Third of travel insurance doesn’t cover Flybe style airline collapses

Why Flybe collapse means you should check your travel insurance smallprint: A third of holidaymakers wouldn’t be covered if an airline goes bust

  • Flybe announced it has gone into administration
  • A third of travellers wouldn’t be covered by insurer for airline failure 
  • We reveal what passengers can do to claim their money back 

Flybe announced yesterday that it had gone into administration, blaming the lack of demand for air travel due to the coronavirus outbreak as one of the main reasons it had gone bust.

It is the latest airline to go under following Flybmi, Monarch, Primera, Air Berlin and Germania, among others, who have ceased trading in recent years.

Following news that the budget airline is the latest to go bust, Flybe customers stranded abroad will be left wondering how they will get home – but a third of those are likely to be left vulnerable, new data has revealed. 

One in three travel insurance policies offer no protection for airline failure, according to financial information firm, Defaqto, meaning a third of customers will be left exposed, with little protection. 

Headache: Flybe is the latest airline carrier to go into administration, leaving customers vulnerable 

Although many customers will now be turning to their insurance company to organise alternative flights and reclaim money for flights not yet taken, just 49 per cent of policies offer protection for airline failure as standard.

This means travellers could be left unprotected should the airline they book with get into financial difficulty and they can’t travel – the current situation for some Flybe customers with inadequate cover. 

Although cover for airline failure is offered as an optional extra in 19 per cent of policies, 32 per cent offer no protection at all.

Brian Brown, consumer finance expert at Defaqto, said: ‘With flights and holidays cancelled as a result of the Flybe collapse, a lot of people’s holidays will be ruined over the coming months.

‘Airline failure is not covered as standard on over half of travel insurance policies as the risk is usually relatively small.

‘Anyone who has booked a trip with Flybe as part of a package holiday will be fully protected through the ATOL scheme and should not lose out.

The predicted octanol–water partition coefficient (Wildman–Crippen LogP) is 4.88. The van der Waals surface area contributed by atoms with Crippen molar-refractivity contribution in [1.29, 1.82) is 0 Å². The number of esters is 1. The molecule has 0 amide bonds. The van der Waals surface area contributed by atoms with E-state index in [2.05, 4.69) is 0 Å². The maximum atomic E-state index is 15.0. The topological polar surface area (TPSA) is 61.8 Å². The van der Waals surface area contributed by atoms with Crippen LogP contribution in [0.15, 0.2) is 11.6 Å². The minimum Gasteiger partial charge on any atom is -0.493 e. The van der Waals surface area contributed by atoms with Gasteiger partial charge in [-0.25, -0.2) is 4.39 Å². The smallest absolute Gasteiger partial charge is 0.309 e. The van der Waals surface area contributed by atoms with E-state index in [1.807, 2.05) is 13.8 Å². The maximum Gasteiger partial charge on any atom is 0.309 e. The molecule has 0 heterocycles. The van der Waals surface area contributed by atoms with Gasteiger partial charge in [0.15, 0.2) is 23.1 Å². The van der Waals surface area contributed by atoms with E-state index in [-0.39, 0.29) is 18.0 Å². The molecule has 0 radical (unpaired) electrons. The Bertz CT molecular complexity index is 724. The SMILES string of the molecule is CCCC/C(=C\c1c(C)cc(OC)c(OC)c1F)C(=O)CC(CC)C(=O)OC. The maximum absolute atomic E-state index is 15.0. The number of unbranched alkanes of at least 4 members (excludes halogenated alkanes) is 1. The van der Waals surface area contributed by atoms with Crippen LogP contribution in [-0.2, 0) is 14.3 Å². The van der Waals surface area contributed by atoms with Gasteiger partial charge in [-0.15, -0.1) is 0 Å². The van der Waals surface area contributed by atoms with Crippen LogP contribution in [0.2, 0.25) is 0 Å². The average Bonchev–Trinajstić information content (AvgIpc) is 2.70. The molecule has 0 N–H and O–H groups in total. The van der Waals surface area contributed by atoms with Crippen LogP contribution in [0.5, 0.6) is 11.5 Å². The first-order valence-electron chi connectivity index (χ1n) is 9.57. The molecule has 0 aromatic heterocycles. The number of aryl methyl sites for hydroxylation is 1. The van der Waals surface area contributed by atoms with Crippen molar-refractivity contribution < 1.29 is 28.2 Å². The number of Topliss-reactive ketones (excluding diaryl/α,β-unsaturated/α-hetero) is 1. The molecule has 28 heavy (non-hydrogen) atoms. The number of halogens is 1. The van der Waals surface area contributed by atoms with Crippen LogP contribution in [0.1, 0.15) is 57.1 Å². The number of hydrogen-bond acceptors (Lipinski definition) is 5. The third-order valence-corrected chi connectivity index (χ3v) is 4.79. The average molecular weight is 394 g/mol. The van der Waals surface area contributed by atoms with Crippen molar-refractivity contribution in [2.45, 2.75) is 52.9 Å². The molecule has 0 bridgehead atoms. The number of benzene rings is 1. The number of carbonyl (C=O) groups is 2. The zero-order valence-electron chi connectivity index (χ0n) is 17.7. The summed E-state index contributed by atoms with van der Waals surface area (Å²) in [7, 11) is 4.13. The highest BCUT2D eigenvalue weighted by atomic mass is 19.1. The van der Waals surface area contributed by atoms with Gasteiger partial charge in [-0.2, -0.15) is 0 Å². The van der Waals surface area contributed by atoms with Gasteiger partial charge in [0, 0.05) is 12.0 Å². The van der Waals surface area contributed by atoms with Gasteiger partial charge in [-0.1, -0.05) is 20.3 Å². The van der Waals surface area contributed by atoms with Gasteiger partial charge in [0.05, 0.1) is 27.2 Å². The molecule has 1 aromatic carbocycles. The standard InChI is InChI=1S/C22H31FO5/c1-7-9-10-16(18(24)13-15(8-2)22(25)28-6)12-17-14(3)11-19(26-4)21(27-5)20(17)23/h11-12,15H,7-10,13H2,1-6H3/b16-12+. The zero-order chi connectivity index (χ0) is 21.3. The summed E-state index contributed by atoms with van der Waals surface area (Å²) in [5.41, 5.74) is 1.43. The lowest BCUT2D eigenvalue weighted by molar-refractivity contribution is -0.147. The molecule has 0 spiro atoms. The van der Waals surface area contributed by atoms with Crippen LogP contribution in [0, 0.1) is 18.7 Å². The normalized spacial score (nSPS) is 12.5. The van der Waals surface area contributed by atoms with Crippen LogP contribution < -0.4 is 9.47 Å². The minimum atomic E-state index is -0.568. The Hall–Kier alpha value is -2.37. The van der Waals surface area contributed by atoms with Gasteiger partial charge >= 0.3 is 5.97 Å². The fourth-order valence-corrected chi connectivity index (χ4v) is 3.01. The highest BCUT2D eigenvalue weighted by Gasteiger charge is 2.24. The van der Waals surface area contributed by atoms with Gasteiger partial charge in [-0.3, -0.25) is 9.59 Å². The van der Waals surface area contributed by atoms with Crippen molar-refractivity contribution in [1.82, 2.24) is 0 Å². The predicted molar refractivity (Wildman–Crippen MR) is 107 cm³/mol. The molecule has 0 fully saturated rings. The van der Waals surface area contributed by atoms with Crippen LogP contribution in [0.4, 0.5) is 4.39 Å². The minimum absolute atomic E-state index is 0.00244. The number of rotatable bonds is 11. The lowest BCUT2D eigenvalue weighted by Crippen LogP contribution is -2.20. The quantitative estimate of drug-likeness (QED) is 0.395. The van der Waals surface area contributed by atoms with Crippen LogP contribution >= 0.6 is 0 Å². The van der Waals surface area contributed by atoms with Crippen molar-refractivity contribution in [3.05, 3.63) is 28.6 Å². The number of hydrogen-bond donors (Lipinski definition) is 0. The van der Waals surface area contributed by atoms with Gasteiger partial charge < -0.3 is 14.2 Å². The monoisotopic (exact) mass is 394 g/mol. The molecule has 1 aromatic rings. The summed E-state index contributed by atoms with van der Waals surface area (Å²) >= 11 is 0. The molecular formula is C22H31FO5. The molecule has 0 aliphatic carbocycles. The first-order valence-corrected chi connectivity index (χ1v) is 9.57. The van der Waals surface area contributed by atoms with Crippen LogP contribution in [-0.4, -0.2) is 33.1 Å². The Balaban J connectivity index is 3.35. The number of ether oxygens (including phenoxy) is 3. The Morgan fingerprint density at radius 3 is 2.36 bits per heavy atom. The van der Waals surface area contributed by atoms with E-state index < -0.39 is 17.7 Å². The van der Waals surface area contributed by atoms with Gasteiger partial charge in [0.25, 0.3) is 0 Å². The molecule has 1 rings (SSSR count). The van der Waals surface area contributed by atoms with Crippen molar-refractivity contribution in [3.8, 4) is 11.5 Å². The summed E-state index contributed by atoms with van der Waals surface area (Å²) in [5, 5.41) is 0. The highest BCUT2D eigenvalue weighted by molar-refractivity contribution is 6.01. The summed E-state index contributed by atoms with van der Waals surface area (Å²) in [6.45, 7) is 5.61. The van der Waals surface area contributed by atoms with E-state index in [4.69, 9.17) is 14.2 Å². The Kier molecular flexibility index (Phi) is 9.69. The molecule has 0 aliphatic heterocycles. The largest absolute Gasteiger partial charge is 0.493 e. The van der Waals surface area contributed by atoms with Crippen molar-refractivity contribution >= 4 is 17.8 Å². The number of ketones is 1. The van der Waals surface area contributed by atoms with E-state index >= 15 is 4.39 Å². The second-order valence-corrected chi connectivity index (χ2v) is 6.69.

‘ However, those who have booked flights directly and haven’t travelled yet, are at risk.’ 

Schedule Airline Failure No. of Policies % of Policies
No cover 374 32%
Optional 224 19%
Standard 571 49%
Total 1,169 100%
Source: Defaqto     

What to do if you’re a Flybe customer 

For Flybe customers who have flights booked, trying to claim their money back on their travel insurance should be their first port of call. 

If they are currently stranded abroad, they should also contact their insurer to try and arrange alternative flights back to the UK.  

However, for those who don’t have any travel insurance – or find that theirs is one of the third that doesn’t cover airline failure – they can try and claim back money on their credit card under Section 75 of the Consumer Credit Act.

For any payment between £100 and £30,000 made on credit card, customers can claim back money through their bank, if there is a problem with the service they have received. 

Unfortunately, it is likely for some that their flight tickets were little over £100 and so may not be able to recover much of their money. 

For those who bought package holidays, they will have ATOL protection which will cover their flights, accommodation and car hire – but it won’t cover other outgoings such as meals and taxis, something travel insurance could recompense customers for.   

However, for those who bought their flights directly through Flybe, they will not be ATOL protected and are only likely to get their funds back through insurance. 

Rory Boland, Which? Travel editor, said: ‘This will be terrible news to Flybe passengers, many of whom were loyal customers and used the airline regularly.

‘Unlike Thomas Cook’s collapse, most people flying Flybe won’t have ATOL protection so the government is unlikely to step in and repatriate those abroad or provide refunds. 

‘Instead passengers with travel insurance should check if their policy includes scheduled operator failure cover. 

‘Alternately, those who booked tickets costing more than £100 with a credit card will be able to claim from their credit card provider. 

‘If the tickets were under £100 or booked with a debit card, passengers can try to use chargeback from their bank or card provider.’ 



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